大发体育娱乐城注册网址[70] Also, more rarely, la Convenenza or the Agreement.大发体育娱乐城注册网址大发体育娱乐城注册网址

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In the "Historia Albigensium" of the Cistercian Peter de Vaux-Sarnai we pass from scattered references to a work devoted specifically to their doctrines and doings. It is dedicated to Innocent III, the Pope who passed from words to deeds, working out a definite policy for their absolute extinction. The monk claims to set down "the simple truth in a simple way," and we may add "for simple readers," if the following description of Raymond, Count of Toulouse, is a sample of his claim: "A limb of the devil, a son of perdition, the first-born of Satan, an enemy of the Cross and persecutor of the Church, defender of heretics, suppressor of Catholics, servant of perdition, abjurer of the Faith, full of crime, a store-house of all sins." Several of his statements about their doctrines and practices lack confirmation from any other source, especially some too blasphemous {51} to be repeated here. After the usual charge of the two Gods, good and evil,[42] he says that they accepted only those parts of the Old Testament which are quoted in the New. John the Baptist was one of the greater demons. There were two Christs鈥攖he bad one was born in Bethlehem and crucified in Jerusalem. The good Christ never assumed real (veram) flesh, and never was in this world, except spiritually in the body of Paul. The heretics imagined a new and invisible earth, and there, according to some, the good Christ was born and crucified. The good God had two wives, Colla and Coliba, and had sons and daughters. Others say there is one Creator who had as sons Christ and the Devil. They say, too, that all the Creators were good, but that all things were corrupted by the daughters spoken of in the Apocalypse. Almost the whole of the Roman Church is a den of thieves, and is "illa meretrix" mentioned in the Apocalypse. On the Sacraments they held views already ascribed by Eymeric to the Manichees, and mentioned by others, "instilling into the ears of the simple this blasphemy, that, had the body of Christ been as large as the Alps, it would long ago have been consumed by the partakers thereof."[43] "Some, denying the resurrection of the flesh, said that our souls were those angelic spirits which, after being thrust out of heaven through the pride of apostasy, left their glorified bodies in the air, and after a seven-times succession in certain terrestrial bodies as a sort of penance returned to their own bodies that had been left." Some are called "perfecti" or "boni homines," others "credentes." The "perfecti" wear black and profess (though they lie) chastity. The {52} "credentes" live a secular life and do not attain to the life of the "perfecti," though one with them in faith and unfaith (fide et infidelitate). However wickedly they have lived, yet they believe that if, "in supremo mortis articulo," they say a Pater noster and receive imposition of hands from their "masters," they will be saved; no credent about to die can be saved without this imposition of hands. They call their masters deacons and bishops. If any "perfect" sin a mortal sin, e.g. by eating the very smallest portion of meat, egg or cheese, all who have been "consoled" by him lose the Holy Spirit and ought to be "consoled" again. The Waldenses also are evil, but much less so than the other heretics. "In many things they agree with us: in some disagree." They omit many of the others' infidelities. They carry sandals, and say that so long as a man carries these, if need arise, he can without episcopal ordination make (conficere) the Body of Christ.CHAPTER I THE SOURCE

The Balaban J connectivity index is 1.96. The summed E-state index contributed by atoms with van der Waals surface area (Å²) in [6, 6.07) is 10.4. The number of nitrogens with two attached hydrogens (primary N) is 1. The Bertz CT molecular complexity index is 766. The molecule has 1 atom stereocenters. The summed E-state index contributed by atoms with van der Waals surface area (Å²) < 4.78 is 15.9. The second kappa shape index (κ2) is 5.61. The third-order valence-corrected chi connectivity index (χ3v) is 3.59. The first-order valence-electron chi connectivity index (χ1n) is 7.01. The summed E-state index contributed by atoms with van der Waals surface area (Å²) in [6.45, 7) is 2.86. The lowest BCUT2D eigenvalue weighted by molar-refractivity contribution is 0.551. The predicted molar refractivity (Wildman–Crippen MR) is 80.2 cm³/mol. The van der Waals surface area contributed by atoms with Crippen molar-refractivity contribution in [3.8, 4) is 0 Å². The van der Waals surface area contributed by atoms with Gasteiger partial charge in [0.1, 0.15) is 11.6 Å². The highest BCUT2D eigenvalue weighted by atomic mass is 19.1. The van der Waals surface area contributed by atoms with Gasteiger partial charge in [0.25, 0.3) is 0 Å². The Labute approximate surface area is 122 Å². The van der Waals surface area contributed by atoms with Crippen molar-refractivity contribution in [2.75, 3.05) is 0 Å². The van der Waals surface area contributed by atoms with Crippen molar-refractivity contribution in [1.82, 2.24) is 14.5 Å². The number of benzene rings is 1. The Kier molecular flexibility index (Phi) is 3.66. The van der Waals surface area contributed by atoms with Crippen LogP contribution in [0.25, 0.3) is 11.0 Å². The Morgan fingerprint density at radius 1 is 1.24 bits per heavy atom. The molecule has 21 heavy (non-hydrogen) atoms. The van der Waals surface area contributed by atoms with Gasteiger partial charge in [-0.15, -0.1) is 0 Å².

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In A.D. 1016 an Armenian anchorite was detected in Rome and denounced as a heretic, and scarcely escaped with his life. As "Armenian" became synonymous with heretic, we may assume that Armenians were frequent visitors to other places in the West, and that their heresy was Paulician.[10] v. infra, p. 83.